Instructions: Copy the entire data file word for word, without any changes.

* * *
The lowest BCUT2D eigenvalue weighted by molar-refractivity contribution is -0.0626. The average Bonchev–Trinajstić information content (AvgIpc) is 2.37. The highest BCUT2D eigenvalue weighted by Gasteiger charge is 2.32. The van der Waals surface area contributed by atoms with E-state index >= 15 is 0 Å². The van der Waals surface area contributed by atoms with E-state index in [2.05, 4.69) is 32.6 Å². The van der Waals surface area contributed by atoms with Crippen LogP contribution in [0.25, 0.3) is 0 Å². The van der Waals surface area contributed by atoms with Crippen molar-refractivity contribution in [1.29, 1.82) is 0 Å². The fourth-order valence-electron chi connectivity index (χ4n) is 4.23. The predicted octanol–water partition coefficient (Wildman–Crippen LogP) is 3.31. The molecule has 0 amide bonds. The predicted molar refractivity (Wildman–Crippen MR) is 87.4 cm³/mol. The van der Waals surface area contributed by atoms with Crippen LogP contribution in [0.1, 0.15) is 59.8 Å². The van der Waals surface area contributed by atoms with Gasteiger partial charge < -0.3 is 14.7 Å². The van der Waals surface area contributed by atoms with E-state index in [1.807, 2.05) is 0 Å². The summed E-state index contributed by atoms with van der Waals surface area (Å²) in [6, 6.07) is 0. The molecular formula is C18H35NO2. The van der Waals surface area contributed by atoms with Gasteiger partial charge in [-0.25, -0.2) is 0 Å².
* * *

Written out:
The lowest BCUT2D eigenvalue weighted by molar-refractivity contribution is -0.0626. The average Bonchev–Trinajstić information content (AvgIpc) is 2.37. The highest BCUT2D eigenvalue weighted by Gasteiger charge is 2.32. The van der Waals surface area contributed by atoms with E-state index >= 15 is 0 Å². The van der Waals surface area contributed by atoms with E-state index in [2.05, 4.69) is 32.6 Å². The van der Waals surface area contributed by atoms with Crippen LogP contribution in [0.25, 0.3) is 0 Å². The van der Waals surface area contributed by atoms with Crippen molar-refractivity contribution in [1.29, 1.82) is 0 Å². The fourth-order valence-electron chi connectivity index (χ4n) is 4.23. The predicted octanol–water partition coefficient (Wildman–Crippen LogP) is 3.31. The molecule has 0 amide bonds. The predicted molar refractivity (Wildman–Crippen MR) is 87.4 cm³/mol. The van der Waals surface area contributed by atoms with Crippen LogP contribution in [0.1, 0.15) is 59.8 Å². The van der Waals surface area contributed by atoms with Gasteiger partial charge < -0.3 is 14.7 Å². The van der Waals surface area contributed by atoms with E-state index in [1.807, 2.05) is 0 Å². The summed E-state index contributed by atoms with van der Waals surface area (Å²) in [6, 6.07) is 0. The molecular formula is C18H35NO2. The van der Waals surface area contributed by atoms with Gasteiger partial charge in [-0.25, -0.2) is 0 Å².